Estevan Coca


Estevan Coca is an Assistant Professor of the Institute of Natural Sciences at the Federal University of Alfenas, where he teaches graduate and undergraduate Geography, and is also a Researcher Associate of the Postgraduate Program on Territorial Development in America Latin America and the Caribbean (TerritoriAL) at São Paulo State University.


Agrarian scholar activism in Brazil

Intellectuals who seek to not only interpret the world but to change it through a political project are called scholar activists (Borras Jr. 2016). Literature on scholar activism in Critical Agrarian Studies has advanced alongside the recent changes in land politics, such as a stronger association between agrarian and environmental issues and the emergence of food movements (Edelman and Wolford 2017; McMichael 2015). Despite the existence of multiple academic collectives, that both research and politically support agrarian social movements in Brazil, there is scarce national literature that seeks to analyze agrarian scholar activism. Rare consideration of the theme in Brazil is restricted to foreign researchers from the global North (e.g., Meek et al. 2019; Pahnke 2018). Reflection on our own agrarian scholar activism is lacking and needed (see Tarlau 2014). To contribute towards overcoming this gap, I first map out and discuss Brazilian agrarian scholar activism with a specific focus on the extent to which this informs our understanding of new trends in land politics. Then, I employ the narrative method of political opportunity structures (de Moor and Wahlström 2019) to assess the experiences in which I have participated as a young public university professor. These include: i) the construction of solidarity markets for agroecological products grown by women, at Londrina State University (2016-2017); ii) the implementation of agroecological markets and technical assistance in preparing Landless Workers Movement’s (MST) production reports, at Federal University of Alfenas (2018-ongoing); and iii) unpaid teaching of graduate-level courses for members of Latin America social movements, at São Paulo State University (2016-ongoing). After narrating the political opportunity structures created by agrarian social movements in consort with agrarian scholar activists, I conclude that be it through extension programs or specific actions, Brazilian agrarian scholar activists have created institutional openings in public universities to support progressive agrarian change. Results confirm that alongside disputes over land, a classical theme of Critical Agrarian Studies (Wolford 2016; Vinha, Coca, and Fernandes 2014), new themes have emerged that guide the efforts of scholar activists, such as questions of gender, agroecology, food sovereignty, alternative food networks, peasants access to higher education, among others.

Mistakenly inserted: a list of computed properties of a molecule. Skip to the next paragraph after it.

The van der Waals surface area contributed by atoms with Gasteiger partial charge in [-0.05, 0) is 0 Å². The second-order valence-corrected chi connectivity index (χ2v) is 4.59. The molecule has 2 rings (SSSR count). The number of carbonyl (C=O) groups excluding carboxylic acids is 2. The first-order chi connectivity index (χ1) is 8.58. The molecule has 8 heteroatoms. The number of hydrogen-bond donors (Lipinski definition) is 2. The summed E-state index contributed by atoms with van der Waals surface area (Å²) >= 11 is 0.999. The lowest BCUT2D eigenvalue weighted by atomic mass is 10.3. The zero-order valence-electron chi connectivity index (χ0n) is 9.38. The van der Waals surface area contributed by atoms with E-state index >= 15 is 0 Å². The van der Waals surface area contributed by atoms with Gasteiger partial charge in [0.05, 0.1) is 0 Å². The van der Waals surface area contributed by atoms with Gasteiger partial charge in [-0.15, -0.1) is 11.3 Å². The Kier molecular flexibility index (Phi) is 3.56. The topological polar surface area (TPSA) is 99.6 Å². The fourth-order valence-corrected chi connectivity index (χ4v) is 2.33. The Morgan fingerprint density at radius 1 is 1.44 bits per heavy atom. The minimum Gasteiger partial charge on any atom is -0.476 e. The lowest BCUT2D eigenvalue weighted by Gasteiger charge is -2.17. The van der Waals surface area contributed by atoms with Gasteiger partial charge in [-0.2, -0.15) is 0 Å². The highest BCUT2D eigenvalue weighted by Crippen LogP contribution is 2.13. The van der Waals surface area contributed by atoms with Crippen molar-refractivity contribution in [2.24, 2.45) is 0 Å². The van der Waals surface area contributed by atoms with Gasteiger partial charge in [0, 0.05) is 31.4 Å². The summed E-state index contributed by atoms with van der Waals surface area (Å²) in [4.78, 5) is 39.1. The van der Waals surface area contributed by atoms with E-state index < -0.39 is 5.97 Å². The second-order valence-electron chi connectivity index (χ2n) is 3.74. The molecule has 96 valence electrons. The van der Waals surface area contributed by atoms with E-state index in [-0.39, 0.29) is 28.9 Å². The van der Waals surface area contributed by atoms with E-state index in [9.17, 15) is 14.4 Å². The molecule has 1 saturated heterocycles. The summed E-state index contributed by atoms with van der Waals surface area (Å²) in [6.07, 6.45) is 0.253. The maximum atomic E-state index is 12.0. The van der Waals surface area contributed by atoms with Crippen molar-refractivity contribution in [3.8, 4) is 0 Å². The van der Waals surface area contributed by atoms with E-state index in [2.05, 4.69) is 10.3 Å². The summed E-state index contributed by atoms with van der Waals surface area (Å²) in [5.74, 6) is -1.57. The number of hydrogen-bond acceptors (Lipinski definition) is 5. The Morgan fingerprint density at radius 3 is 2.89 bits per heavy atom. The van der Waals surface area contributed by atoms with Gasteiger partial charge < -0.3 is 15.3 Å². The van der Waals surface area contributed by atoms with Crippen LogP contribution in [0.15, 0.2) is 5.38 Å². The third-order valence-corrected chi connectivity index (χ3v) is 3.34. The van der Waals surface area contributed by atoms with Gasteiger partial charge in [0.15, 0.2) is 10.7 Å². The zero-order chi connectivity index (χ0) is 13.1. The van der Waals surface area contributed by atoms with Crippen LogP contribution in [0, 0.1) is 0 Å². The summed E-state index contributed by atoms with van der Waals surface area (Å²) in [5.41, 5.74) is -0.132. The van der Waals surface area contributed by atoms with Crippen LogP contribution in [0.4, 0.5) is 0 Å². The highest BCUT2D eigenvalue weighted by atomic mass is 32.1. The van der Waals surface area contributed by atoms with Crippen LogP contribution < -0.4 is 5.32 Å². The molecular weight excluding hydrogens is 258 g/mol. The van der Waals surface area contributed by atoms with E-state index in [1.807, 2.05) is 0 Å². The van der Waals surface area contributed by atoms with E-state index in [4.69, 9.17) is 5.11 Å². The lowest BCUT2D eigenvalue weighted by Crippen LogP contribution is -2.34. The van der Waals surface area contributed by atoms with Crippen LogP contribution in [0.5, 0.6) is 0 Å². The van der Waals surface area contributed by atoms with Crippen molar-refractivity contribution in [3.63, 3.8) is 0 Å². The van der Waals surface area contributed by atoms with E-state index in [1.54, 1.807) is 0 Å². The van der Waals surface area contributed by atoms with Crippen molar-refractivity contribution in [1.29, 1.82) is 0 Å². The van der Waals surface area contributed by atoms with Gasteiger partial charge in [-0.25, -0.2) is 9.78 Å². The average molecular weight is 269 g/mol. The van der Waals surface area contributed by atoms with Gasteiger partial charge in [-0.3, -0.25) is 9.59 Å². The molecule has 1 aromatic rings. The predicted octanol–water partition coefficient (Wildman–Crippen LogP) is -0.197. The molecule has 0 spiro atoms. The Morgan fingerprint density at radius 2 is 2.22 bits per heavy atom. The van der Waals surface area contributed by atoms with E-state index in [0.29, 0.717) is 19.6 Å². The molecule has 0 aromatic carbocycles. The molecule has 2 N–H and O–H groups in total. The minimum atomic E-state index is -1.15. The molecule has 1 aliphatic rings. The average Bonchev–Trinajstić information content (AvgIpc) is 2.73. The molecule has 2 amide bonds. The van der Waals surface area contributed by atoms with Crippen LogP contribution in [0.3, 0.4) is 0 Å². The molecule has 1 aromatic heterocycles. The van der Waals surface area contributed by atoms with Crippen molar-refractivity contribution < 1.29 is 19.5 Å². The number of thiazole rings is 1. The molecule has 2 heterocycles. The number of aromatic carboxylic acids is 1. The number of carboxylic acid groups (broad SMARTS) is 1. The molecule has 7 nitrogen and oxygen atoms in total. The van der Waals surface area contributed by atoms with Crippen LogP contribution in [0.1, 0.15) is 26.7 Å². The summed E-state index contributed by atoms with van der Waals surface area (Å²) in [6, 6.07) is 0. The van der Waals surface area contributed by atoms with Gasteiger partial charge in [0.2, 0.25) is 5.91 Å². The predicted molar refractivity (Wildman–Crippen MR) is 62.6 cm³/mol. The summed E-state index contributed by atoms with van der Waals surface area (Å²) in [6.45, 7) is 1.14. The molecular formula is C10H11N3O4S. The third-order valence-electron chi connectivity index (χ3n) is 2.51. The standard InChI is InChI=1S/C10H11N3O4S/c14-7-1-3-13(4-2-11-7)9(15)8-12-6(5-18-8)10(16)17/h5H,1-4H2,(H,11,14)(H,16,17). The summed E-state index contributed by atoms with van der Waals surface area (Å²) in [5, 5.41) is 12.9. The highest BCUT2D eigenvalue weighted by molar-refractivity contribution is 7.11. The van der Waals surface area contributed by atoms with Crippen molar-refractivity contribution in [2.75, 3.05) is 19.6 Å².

Affiliation: Federal University of Alfenas & São Paulo State University